The number of people in the world who have difficulty accessing enough food is climbing once again after it had been in decline for some time. 

Gordon Janzen, Manitoban representative for Canadian Foodgrains Bank (CFB) is urging Canadians to remember the poor in other parts of the world affected by lockdowns brought on by COVID-19.

The CFB, which is an association of 15 national church agencies, is mandated to address the challenges of global food security.

"According to the United Nations, there are over 820 million people who are food insecure," says Janzen. "That number had been coming down over the last number of years but is, unfortunately, climbing up a little now."

Of those 820 million, approximately 135 million are acutely food insecure, meaning they are unable to regularly source nutrition on a daily basis. Janzen says that the COVID-19 issue may almost double that number by the end of the year.

Member agencies are doing the work on the ground with their partners in over 36 countries around the world. These programs manifest in three different ways. The largest category is emergency food assistance like food distribution in refugee camps, handing out food vouchers, and sometimes, cash for emergency situations.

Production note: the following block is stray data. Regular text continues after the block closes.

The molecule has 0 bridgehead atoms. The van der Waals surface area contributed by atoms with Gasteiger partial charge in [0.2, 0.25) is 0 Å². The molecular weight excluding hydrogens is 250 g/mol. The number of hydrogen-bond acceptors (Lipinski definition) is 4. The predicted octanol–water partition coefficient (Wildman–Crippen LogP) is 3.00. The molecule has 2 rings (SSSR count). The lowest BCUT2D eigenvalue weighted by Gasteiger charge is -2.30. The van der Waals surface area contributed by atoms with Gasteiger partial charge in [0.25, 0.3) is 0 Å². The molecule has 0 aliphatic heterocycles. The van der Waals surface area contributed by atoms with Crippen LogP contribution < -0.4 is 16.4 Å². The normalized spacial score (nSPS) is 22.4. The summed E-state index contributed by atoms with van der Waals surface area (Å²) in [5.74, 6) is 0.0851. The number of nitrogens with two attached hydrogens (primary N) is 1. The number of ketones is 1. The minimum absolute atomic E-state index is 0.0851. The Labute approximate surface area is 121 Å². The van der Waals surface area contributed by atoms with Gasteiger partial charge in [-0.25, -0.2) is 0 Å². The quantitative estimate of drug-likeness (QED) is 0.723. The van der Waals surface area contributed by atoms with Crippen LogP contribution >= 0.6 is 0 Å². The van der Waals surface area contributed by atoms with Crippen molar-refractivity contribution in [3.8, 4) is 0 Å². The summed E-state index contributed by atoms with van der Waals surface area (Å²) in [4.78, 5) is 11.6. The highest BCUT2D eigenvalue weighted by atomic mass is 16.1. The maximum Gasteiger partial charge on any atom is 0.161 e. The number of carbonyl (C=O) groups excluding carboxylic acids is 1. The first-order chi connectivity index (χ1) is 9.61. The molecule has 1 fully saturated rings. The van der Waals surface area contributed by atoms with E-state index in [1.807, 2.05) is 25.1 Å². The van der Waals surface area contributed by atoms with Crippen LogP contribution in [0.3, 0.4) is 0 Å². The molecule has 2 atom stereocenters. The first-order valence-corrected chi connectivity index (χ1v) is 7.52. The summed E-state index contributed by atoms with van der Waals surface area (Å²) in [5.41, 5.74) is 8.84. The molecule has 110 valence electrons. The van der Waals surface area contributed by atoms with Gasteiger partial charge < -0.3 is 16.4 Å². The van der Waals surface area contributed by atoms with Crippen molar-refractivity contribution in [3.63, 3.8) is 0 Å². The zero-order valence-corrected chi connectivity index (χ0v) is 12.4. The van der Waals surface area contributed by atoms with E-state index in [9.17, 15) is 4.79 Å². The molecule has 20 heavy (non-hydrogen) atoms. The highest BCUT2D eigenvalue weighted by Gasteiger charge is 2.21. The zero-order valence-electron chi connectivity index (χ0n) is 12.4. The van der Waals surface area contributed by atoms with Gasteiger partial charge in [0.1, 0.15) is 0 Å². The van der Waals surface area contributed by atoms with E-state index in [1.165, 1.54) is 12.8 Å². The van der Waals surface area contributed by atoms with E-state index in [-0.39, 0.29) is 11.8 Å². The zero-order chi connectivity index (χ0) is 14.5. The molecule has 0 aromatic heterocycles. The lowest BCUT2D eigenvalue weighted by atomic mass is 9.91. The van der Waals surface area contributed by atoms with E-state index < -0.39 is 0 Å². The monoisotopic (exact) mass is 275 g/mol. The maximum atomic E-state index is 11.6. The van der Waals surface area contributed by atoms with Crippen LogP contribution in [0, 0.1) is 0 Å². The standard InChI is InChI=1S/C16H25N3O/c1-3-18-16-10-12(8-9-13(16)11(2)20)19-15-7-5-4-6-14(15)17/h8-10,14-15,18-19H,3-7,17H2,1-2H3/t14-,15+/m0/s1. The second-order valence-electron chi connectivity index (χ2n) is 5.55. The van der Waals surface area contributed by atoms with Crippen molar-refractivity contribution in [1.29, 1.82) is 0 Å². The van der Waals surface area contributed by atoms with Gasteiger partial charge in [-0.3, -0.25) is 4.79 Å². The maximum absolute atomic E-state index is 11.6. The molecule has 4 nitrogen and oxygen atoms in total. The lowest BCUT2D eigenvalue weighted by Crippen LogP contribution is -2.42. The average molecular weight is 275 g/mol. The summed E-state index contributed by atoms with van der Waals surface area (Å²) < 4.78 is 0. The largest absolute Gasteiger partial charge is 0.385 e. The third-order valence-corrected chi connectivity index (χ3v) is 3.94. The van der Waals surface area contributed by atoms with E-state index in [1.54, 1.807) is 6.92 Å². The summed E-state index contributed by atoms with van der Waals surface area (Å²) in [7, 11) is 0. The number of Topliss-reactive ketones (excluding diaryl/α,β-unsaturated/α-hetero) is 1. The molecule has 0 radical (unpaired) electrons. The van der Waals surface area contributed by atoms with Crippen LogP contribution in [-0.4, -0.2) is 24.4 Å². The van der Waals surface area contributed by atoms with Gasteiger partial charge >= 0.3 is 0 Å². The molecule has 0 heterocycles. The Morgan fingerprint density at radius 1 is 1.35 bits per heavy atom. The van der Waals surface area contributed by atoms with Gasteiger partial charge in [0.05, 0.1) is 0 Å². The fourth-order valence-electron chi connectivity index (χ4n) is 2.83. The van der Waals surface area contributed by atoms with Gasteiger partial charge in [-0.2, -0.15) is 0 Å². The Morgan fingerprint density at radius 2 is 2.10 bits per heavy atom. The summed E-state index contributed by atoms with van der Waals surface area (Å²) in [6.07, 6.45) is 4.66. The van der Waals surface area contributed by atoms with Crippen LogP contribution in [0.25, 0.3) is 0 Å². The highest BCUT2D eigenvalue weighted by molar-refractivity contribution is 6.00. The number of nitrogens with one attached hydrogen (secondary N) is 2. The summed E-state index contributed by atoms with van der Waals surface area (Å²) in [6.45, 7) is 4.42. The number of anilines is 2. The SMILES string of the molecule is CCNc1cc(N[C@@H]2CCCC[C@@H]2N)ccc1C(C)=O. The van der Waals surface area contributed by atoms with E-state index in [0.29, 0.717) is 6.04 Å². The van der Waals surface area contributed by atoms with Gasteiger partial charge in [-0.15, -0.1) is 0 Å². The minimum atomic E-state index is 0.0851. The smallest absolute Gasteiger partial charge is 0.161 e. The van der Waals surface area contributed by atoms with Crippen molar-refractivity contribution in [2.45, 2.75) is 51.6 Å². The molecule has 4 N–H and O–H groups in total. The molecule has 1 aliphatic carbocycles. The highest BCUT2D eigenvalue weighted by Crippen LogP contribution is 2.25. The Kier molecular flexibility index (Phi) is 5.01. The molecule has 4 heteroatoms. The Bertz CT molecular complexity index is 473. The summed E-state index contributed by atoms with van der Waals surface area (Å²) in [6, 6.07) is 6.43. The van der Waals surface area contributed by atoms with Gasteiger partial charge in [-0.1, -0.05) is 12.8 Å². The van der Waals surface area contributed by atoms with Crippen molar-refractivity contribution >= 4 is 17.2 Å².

we had 36 growing projects across the province. These are run by farmers or groups of farmers who collectively grow the crop and donate the proceeds. That money is used by our members in their food programs."

Last year's harvest season was a difficult one for farmers. Current uncertainty regarding prices and supply chain security are also cause for concern.

However, Janzen says that they are cautiously optimistic that they will be able to go ahead with many of their growing projects.

"I've heard from farmers and our projects that they are going ahead mostly as usual. They're getting ready to seed crops in many parts of Manitoba in the next couple weeks."

Money raised in Canada is also matched by the government. CFB is in the final year of a five-year agreement with the government which matches up to 4 times the amount given, depending on the program, capped at a maximum of $25 million.

Janzen acknowledges the current financial difficulties for Canadians, but also expressed gratitude to the many donors who are responding.

"We often invite people to give and they do. That support is very much appreciated. We also ask people to pray for those who are hungry and to learn about those who are food insecure today. We also ask people to advocate before our government leaders to keep Canada a strong and generous nation toward those who are in need."